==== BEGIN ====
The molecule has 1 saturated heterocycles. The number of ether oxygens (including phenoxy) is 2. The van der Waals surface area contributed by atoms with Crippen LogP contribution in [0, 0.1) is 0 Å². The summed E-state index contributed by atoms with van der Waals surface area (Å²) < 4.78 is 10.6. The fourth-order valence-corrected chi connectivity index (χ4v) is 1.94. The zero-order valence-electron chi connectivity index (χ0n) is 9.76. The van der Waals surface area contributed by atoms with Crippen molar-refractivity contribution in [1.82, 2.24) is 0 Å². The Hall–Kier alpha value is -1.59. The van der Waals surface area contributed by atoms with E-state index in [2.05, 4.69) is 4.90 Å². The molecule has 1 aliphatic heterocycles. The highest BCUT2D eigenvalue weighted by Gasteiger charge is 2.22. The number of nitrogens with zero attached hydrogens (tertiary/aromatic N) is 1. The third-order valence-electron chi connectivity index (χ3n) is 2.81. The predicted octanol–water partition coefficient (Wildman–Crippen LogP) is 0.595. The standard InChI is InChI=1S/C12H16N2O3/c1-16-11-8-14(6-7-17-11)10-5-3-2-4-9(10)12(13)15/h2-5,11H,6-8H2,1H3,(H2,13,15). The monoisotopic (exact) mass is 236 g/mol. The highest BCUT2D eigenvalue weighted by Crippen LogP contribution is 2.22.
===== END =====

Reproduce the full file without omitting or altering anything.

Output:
The molecule has 1 saturated heterocycles. The number of ether oxygens (including phenoxy) is 2. The van der Waals surface area contributed by atoms with Crippen LogP contribution in [0, 0.1) is 0 Å². The summed E-state index contributed by atoms with van der Waals surface area (Å²) < 4.78 is 10.6. The fourth-order valence-corrected chi connectivity index (χ4v) is 1.94. The zero-order valence-electron chi connectivity index (χ0n) is 9.76. The van der Waals surface area contributed by atoms with Crippen molar-refractivity contribution in [1.82, 2.24) is 0 Å². The Hall–Kier alpha value is -1.59. The van der Waals surface area contributed by atoms with E-state index in [2.05, 4.69) is 4.90 Å². The molecule has 1 aliphatic heterocycles. The highest BCUT2D eigenvalue weighted by Gasteiger charge is 2.22. The number of nitrogens with zero attached hydrogens (tertiary/aromatic N) is 1. The third-order valence-electron chi connectivity index (χ3n) is 2.81. The predicted octanol–water partition coefficient (Wildman–Crippen LogP) is 0.595. The standard InChI is InChI=1S/C12H16N2O3/c1-16-11-8-14(6-7-17-11)10-5-3-2-4-9(10)12(13)15/h2-5,11H,6-8H2,1H3,(H2,13,15). The monoisotopic (exact) mass is 236 g/mol. The highest BCUT2D eigenvalue weighted by Crippen LogP contribution is 2.22.